The Alarm Response Training Academy officially celebrated its new location at the Y-12 National Security Complex today. On hand to cut the ribbon were (from left) Teresa Robbins, NNSA Production Office Acting Assistant Manager for Environment, Safety, Health and Quality; Anne Harrington, NNSA Deputy Administrator, Defense Nuclear Nonproliferation; and Morgan Smith, Chief Operating Officer, Consolidated Nuclear Security.
The free course taught at Y-12’s ART facility provides an opportunity for security forces, health and safety personnel, law enforcement officials and other responsible parties to develop, discuss and exercise their own tactics, techniques, procedures and protocols when responding to a theft and/or sabotage event involving risk-significant nuclear and radiological materials.
Gen. Frank Klotz, DOE Under Secretary for Nuclear Security and NNSA Administrator, thanked the men and women at Pantex who helped reach the halfway point in the production phase of the W76-1 warhead Life Extension Program.
Klotz also highlighted NNSA’s commitment to meeting the U.S. Navy’s requirements for the W76-1.
The primary goals of the W76-1 Life Extension Program are to extend the original warhead service life from 20 to 60 year and address aging issues.
The W76-1 Life Extension Program involves engineers, scientists and technicians from Pantex, Y-12, Savannah River Site, National Security Campus, Los Alamos Laboratory and Sandia National Laboratories.
About the photos:
Gen. Frank Klotz, Under Secretary for Nuclear Security, and Administrator, NNSA U.S. Department of Energy, participated in the W76-1 Halfway Celebration at Pantex Plant in Amarillo, Texas. The General helped other Pantex senior managers hand out ice cream treats to thank all Pantex employees for their work to support the W76-1 LEP.
Gen. Frank Klotz, Under Secretary for Nuclear Security, and Administrator, NNSA U.S. Department of Energy, spoke with Amarillo elected officials and business leaders about Pantex Plant’s ongoing nuclear security mission.
Ever wonder what it's like to tap into the human brain? Or did you ponder about the best ways to understand neurological diseases and functions such as memory? Did you know tiny neural devices can potentially help patients see, hear and move?
Vanessa Tolosa, an engineer at LLNL's Center for Bioengineering, will be answering those questions and more on the popular social media site Reddit as part as of the Bay Area Science Festival activities.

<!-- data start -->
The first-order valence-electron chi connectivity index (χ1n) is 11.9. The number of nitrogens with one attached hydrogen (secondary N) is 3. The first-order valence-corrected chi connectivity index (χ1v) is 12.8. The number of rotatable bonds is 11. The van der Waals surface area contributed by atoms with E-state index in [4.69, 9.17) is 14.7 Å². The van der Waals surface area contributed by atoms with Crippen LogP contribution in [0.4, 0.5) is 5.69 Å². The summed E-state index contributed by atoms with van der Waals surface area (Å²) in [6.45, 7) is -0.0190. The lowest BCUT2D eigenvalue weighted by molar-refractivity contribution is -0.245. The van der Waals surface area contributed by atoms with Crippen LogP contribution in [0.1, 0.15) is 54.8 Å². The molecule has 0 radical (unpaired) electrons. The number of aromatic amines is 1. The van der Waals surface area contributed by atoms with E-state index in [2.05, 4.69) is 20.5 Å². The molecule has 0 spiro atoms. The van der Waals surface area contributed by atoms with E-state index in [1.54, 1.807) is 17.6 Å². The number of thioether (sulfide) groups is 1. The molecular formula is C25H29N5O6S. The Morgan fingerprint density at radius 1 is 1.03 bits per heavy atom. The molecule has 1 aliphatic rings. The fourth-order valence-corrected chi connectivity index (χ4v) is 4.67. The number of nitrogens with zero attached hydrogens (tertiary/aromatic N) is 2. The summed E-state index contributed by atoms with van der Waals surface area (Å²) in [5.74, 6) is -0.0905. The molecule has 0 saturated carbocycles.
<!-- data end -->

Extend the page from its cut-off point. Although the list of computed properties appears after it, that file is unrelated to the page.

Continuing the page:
Tolosa will be answering questions about her neural research from 10 a.m. to noon on Wednesday, Oct. 29, on Reddit's AMA (Ask Me Anything) social media forum. The forum is opened to all Reddit users who post questions for a subject-matter expert to answer.
About the photo:
Lawrence Livermore National Laboratory engineer Vanessa Tolosa holds up a flexible electrode array that gets implanted into animals to record brain signals. Tolosa will be answering questions about this technology and more on the social media site Reddit.
This month, we gathered all of NNSA’s Senior Executive Service leaders together for a productive and valuable set of discussions on the strategic direction of NNSA. At this offsite meeting, leaders from several different government agencies shared their best practices to being a high performer on the annual “Best Places to Work” survey. We also held breakout sessions devoted to communicating effectively, driving a performance-based culture, fostering effective leadership, and developing a strategic plan.
This is not the first time NNSA’s senior leadership has addressed these issues. Much work has already been done on identifying and addressing enterprise-wide problems that need attention. We are now in a position, however, to move from having high-level discussions to identifying concrete, actionable solutions, and bringing these measures to closure.
Thus, the final product of this meeting will be an action plan detailing steps NNSA’s leaders can implement in the next 120 days. This plan also kicks-off an effort to update the NNSA Strategic Plan. We want all employees of the nuclear security enterprise to be involved in developing the strategic direction of NNSA, so there will be several opportunities for you to share suggestions and ideas in the weeks to come.
Your leaders are focusing their efforts on making the nuclear security enterprise a great place to work, which is an absolutely paramount part of achieving our enduring national security mission and taking care of our people.
“Mission First, People Always”
Y‑12 has been recognized by the Federal Laboratory Consortium for its outstanding work in support of science, technology, engineering, and math education. The FLC Southeast Region selected Y‑12 for the 2014 Outstanding Accomplishment in STEM Education Support award for its partnership with the Young Innovators’ Society STEM league.
Y‑12 assembled a project team of scientists and experts from Y‑12, Oak Ridge National Laboratory, and Conservation Fisheries to work with middle school students from northern Ohio, who call themselves The Awesome Eyeballs, on their untested but innovative technology to reduce mercury levels in fish.
If successful, the students’ method of reducing mercury levels in fish would directly benefit Y‑12’s efforts to improve the environmental quality of the East Fork Poplar Creek, where mercury contamination in sediments from historical manufacturing processes is an ongoing issue.